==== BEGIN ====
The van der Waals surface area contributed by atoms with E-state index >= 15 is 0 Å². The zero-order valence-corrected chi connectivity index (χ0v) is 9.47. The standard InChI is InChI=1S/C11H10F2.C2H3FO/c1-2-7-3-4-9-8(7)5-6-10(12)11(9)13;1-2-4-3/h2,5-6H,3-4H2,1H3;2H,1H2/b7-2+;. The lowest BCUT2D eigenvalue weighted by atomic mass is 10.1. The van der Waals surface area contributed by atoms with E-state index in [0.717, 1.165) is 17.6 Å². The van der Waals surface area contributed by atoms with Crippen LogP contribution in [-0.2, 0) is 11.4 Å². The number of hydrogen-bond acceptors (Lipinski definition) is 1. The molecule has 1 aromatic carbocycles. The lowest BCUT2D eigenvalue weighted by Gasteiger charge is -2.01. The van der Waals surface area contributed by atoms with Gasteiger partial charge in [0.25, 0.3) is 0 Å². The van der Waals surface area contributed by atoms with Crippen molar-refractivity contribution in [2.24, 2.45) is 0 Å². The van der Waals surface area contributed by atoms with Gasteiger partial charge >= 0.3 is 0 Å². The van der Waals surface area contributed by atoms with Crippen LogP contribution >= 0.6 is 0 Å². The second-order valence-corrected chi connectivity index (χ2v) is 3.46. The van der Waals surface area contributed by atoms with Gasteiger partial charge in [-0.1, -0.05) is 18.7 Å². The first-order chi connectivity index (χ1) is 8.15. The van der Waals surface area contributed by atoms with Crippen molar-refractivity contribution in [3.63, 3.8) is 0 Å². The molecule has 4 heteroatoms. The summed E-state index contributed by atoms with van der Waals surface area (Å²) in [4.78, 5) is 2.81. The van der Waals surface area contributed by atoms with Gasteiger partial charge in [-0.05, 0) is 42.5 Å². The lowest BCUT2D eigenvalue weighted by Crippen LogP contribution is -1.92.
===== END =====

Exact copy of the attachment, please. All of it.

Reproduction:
The van der Waals surface area contributed by atoms with E-state index >= 15 is 0 Å². The zero-order valence-corrected chi connectivity index (χ0v) is 9.47. The standard InChI is InChI=1S/C11H10F2.C2H3FO/c1-2-7-3-4-9-8(7)5-6-10(12)11(9)13;1-2-4-3/h2,5-6H,3-4H2,1H3;2H,1H2/b7-2+;. The lowest BCUT2D eigenvalue weighted by atomic mass is 10.1. The van der Waals surface area contributed by atoms with E-state index in [0.717, 1.165) is 17.6 Å². The van der Waals surface area contributed by atoms with Crippen LogP contribution in [-0.2, 0) is 11.4 Å². The number of hydrogen-bond acceptors (Lipinski definition) is 1. The molecule has 1 aromatic carbocycles. The lowest BCUT2D eigenvalue weighted by Gasteiger charge is -2.01. The van der Waals surface area contributed by atoms with Gasteiger partial charge in [0.25, 0.3) is 0 Å². The van der Waals surface area contributed by atoms with Crippen molar-refractivity contribution in [2.24, 2.45) is 0 Å². The van der Waals surface area contributed by atoms with Gasteiger partial charge >= 0.3 is 0 Å². The van der Waals surface area contributed by atoms with Crippen LogP contribution >= 0.6 is 0 Å². The second-order valence-corrected chi connectivity index (χ2v) is 3.46. The van der Waals surface area contributed by atoms with Gasteiger partial charge in [-0.1, -0.05) is 18.7 Å². The first-order chi connectivity index (χ1) is 8.15. The van der Waals surface area contributed by atoms with Crippen molar-refractivity contribution in [3.63, 3.8) is 0 Å². The molecule has 4 heteroatoms. The summed E-state index contributed by atoms with van der Waals surface area (Å²) in [4.78, 5) is 2.81. The van der Waals surface area contributed by atoms with Gasteiger partial charge in [-0.05, 0) is 42.5 Å². The lowest BCUT2D eigenvalue weighted by Crippen LogP contribution is -1.92.